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Biological impacts of deforestation and fragmentation

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  1. Introduction.
  2. Physical consequences of deforestation.
    1. Habitat loss and insularization.
    2. Abiotic changes in forest fragments.
  3. Biological consequences of fragmentation.
    1. Changes in individual physiology and behavior.
    2. Changes in population size and genetic structure.
    3. Changes in community composition and their consequences.
    4. Changes in ecosystem dynamics.
  4. Conclusion- Future directions.

In addition to housing the majority of the planet's biodiversity, forest ecosystems are the basis for trillions of dollars in global revenue. They are homes to indigenous groups, sources of food, medicines, and raw materials for industry, and they provide opportunities for recreation and tourism. They are also being logged, cleared, or otherwise altered by humans at alarming rates. Consequently, understanding the physical and biological consequences of deforestation has become one of the leading areas of research in forest ecology. This review aims to describe the physical and biological consequences of deforestation on four levels of ecosystem organization: individuals, populations, communities, and ecosystems. The most dramatic and immediately obvious consequence of deforestation is the loss of native habitat in newly cleared areas. However not all deforestation results in the denuded landscapes one typically associates with clear-cut logging or industrial cattle ranching. In many cases deforestation proceeds unevenly, leaving behind a patchwork of forest fragments that are isolated at varying degrees from one another.

[...] Changes in Ecosystem Dynamics Deforestation and fragmentation can also in?uence ecosystem processes at fragment, landscape, or continental scales. Within fragments, nutrient cycling can be substantially altered, since there is an increase in the amount of leaf litter on the forest ?oor and this litter often takes longer to decompose. At the regional scale, fragmentations can in?uence temperature and rainfall patterns. It is estimated that as much as 50% of rainfall in the parts of the Amazon is produced by the respiration of trees, and that by removing half the forest and replacing it with pastures total rainfall could be reduced by as much as 25%. [...]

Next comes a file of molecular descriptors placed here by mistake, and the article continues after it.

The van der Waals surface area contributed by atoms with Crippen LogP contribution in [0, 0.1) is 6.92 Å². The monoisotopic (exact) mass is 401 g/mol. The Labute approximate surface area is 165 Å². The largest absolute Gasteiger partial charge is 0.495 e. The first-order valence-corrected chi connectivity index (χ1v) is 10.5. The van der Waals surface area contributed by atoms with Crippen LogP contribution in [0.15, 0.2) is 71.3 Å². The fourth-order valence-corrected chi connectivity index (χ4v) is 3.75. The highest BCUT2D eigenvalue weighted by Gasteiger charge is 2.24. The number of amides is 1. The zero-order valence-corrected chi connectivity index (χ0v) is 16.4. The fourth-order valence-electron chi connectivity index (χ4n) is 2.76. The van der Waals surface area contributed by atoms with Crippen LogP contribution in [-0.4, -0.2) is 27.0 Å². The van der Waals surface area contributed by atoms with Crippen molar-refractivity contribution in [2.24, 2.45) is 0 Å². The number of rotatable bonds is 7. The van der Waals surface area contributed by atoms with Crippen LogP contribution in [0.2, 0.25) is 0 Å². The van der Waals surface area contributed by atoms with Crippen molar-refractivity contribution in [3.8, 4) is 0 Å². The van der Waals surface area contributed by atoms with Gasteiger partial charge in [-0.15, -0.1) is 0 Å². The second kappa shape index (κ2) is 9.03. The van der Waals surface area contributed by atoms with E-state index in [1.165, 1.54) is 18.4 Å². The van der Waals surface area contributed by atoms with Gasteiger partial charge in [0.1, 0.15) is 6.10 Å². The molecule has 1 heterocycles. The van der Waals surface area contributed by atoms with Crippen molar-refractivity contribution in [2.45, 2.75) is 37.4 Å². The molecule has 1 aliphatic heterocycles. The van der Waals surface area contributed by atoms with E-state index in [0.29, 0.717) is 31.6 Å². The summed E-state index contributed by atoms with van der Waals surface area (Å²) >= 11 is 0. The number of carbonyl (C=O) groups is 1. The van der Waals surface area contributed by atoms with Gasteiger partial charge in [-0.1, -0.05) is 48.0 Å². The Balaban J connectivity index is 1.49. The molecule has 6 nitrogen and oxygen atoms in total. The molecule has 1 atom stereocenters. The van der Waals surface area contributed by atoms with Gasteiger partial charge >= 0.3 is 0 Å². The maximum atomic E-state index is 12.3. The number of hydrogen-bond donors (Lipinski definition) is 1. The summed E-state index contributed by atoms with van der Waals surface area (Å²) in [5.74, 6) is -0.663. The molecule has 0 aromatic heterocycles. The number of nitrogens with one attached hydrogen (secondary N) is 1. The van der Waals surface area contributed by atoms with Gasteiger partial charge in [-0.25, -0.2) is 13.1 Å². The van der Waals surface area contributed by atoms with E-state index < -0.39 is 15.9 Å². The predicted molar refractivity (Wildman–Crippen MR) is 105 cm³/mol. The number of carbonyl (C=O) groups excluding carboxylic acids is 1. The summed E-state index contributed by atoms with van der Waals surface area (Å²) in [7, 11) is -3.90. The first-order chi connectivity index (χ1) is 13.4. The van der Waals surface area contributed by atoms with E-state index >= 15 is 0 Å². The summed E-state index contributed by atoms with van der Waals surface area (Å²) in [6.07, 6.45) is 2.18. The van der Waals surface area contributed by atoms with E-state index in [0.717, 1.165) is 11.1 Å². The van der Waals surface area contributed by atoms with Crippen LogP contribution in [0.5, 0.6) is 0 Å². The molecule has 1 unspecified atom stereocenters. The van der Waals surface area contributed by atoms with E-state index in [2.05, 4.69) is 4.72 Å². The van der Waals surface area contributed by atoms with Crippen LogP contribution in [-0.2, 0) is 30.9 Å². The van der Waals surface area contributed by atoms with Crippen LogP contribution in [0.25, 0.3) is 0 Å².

[...] Many amphibians, insects, small mammals, and plants are habitat generalists tolerant of a broad range of habitat types. In some cases species diversity even increases despite the loss of forest-interior species, because their absence is compensated by an in?ux of generalists from the surrounding matrix. Perhaps one of the best examples of this phenomenon is tropical pool-breeding frogs, of which disturbed-habitat specialists (e.g., Scinax rubra, Adenomera hylaedactyla) can be found in recently isolated forest fragments and on the edges of continuous forest. [...]

[...] Fragments surrounded by activities that maintain sharp fragment borders, such as cattle ranching or wheat farming, remain continually exposed to altered environmental conditions. Conditions in fragments can eventually return to levels similar to those found prior to fragment isolation, if cleared areas are allowed to regenerate or if agroforestry and other less intense forms of land use are adopted. Biological Consequences of Fragmentation Changes in Individual Physiology and Behavior As might be expected, the dramatic environmental changes in fragments can have serious consequences for the physiological condition of individuals that live there. [...]

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